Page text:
Gainesville Daily Register

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February 23, 2013

Moreno's story is tale of triumph over hardship

Gainesville — Nora Moreno’s journey from working in the fields of Mexico to becoming an accomplished kindergarten teacher at Gainesville Edison Elementary has been filled with both trials and joys.

Born in the small village of San Jose de Las Flores in the state of San Luis Potosi Mexico, Moreno’s early years were not about playing with toys or wearing new clothes. Material things were scarce. Finding food was always a primary concern.

Being the third from the eldest child, Moreno already was aware she had responsibilities to help the family.

At five years old she often walked to a neighbor’s house and assisted them in milking the cows. Her pay was a small pail of milk which she carried home for her mother to give to her younger siblings.

She would also collect left over tortillas from nearby families to take home for the family. She received her first pair of shoes at the age of 12.

 An education was very important for Moreno and her siblings. Despite the fact that she would leave the house at 4 a.m. to work in the fields with her mother, she said she would always be home in time to go to school at 8 a.m.

“I would be so tired and not want to go,” she recalled. “My mother would always tell me to persevere and get an education. We were told to respect and obey the teachers. We were to treat them as if they were our second mom.”

In her village, school was only through sixth grade. She completed all her school had to offer and went to work as a housemaid in another town. Her job was to take care of the children of wealthy people. While she was at this location, she was able to observe the private tutor the children had.

“When she came to teach the children, I became aware of what a teacher does and I began to dream of one day becoming a teacher,” she said.

At the age of 17, Moreno came to the United States, married and had two children, Chico Cabrera and Vanessa Cabrera, both grown now with families of their own.

Through the years, however, Moreno never gave up her dream of teaching.

Speaking little English, in 1991 she volunteered at Nocona Elementary School to be close to her children.  The volunteer job became a paying job as bilingual individuals were in demand in assisting new Spanish speaking families moving into the area. She learned English as quickly as she could.

In 1992 a mentor and co-worker, kindergartner teacher Kim Gaskins, encouraged Moreno to get her General Equivalency Diploma (GED).

Upon completion of her GED, Gaskins took Moreno to North Central Texas College (NCTC) where she enrolled in college classes.

Moreno graduated from NCTC with honors in 2001 after years of studying, raising two children and working in and out of the home.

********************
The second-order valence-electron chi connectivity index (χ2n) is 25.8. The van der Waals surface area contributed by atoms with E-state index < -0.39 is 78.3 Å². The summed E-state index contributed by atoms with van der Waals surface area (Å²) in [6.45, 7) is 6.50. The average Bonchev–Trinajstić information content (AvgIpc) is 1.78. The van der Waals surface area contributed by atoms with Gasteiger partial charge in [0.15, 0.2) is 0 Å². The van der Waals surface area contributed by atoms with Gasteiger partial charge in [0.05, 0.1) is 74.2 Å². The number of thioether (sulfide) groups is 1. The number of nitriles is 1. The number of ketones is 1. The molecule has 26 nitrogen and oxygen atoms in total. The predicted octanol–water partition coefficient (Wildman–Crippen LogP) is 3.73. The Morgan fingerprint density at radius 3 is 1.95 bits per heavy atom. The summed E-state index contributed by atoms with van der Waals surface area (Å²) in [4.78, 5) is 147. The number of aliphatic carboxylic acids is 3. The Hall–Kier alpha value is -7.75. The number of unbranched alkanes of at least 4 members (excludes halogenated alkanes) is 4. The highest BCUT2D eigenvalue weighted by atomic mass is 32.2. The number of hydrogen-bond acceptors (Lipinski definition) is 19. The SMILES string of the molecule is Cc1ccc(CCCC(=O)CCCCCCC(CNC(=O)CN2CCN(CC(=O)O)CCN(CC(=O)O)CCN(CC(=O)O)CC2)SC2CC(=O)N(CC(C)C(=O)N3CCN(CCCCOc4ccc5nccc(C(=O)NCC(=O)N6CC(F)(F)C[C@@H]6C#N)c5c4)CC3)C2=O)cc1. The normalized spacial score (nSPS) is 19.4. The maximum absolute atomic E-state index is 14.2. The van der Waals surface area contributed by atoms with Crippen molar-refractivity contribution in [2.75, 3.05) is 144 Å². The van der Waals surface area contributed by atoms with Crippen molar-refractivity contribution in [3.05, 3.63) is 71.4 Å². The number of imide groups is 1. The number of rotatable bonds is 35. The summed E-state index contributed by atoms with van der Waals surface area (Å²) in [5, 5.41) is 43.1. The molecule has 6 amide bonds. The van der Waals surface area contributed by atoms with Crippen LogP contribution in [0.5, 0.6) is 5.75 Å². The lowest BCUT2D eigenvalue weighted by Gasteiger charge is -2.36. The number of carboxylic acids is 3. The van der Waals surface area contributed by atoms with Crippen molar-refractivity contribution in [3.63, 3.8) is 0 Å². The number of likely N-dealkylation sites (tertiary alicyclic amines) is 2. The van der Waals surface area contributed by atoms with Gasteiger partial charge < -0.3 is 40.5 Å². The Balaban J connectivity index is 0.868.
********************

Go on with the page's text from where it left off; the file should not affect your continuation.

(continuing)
“Sometimes my children would sit in the back of the classroom to finish their homework,” she said. “When finished, many times my son would help me take notes since I was still improving on my English.”

Enrolling at Texas Woman’s University (TWU), Moreno enrolled in interdisciplinary courses and took many leadership rolls with bilingual student organizations. In 2002 she graduated Magna Cum Laude and began working in the Gainesville ISD.  

Following hard times in 2003 which included a divorce, Moreno moved to Gainesville to be closer to her work. She remarried in 2009 and the Morenos still call Gainesville home.

“I have the family I was born into,” she said, “And I have my Edison family that I grew into. All are very special people in my life.”

Moreno has received many awards during her teaching tenure and has even published an award winning book about her early years entitled, “A Child’s Poverty.”

“If I could send a letter back to myself in time to when I was four I would tell me that everything will be okay.”

Moreno recently was named the Teacher of the Month for Gainesville ISD. On hand at the Feb. 18 presentation was her mother who for the first time was able to witness one of her daughter’s many honors.

Moreno keeps a scrapbook which contains her clippings including graduation diplomas and accomplishments.

She said, “ I keep this to remind me of my journey and what it has taken to get me where I am today. Someday my children will look at it and hopefully be proud.”

On the front cover of her scrapbook is a quote from U.S. President Calvin Coolidge that she has adopted as her mantra.

‘Nothing in the world can take the place of persistence. Talent will not. Genius will not. Education will not. Persistence and determination alone are omnipotent.’

New goals she has set for herself include going back to college to get her masters degree in bilingual education and perhaps earn a doctorate one day.

“My heroes have always been my parents who always found a way to raise me and my siblings the best way they  could,” she said.  “We were not rich in material things but we were rich in the things that were important, love and family.”

As a small child, born in poverty, Moreno dared to dream of a life far beyond the confines of a small Mexican village. ‘I can’t’ became ‘I can.’

Today, she continues with that dream as she teaches others to believe in themselves.

“My mother was right,” she said “Perseverance is the key.”

 

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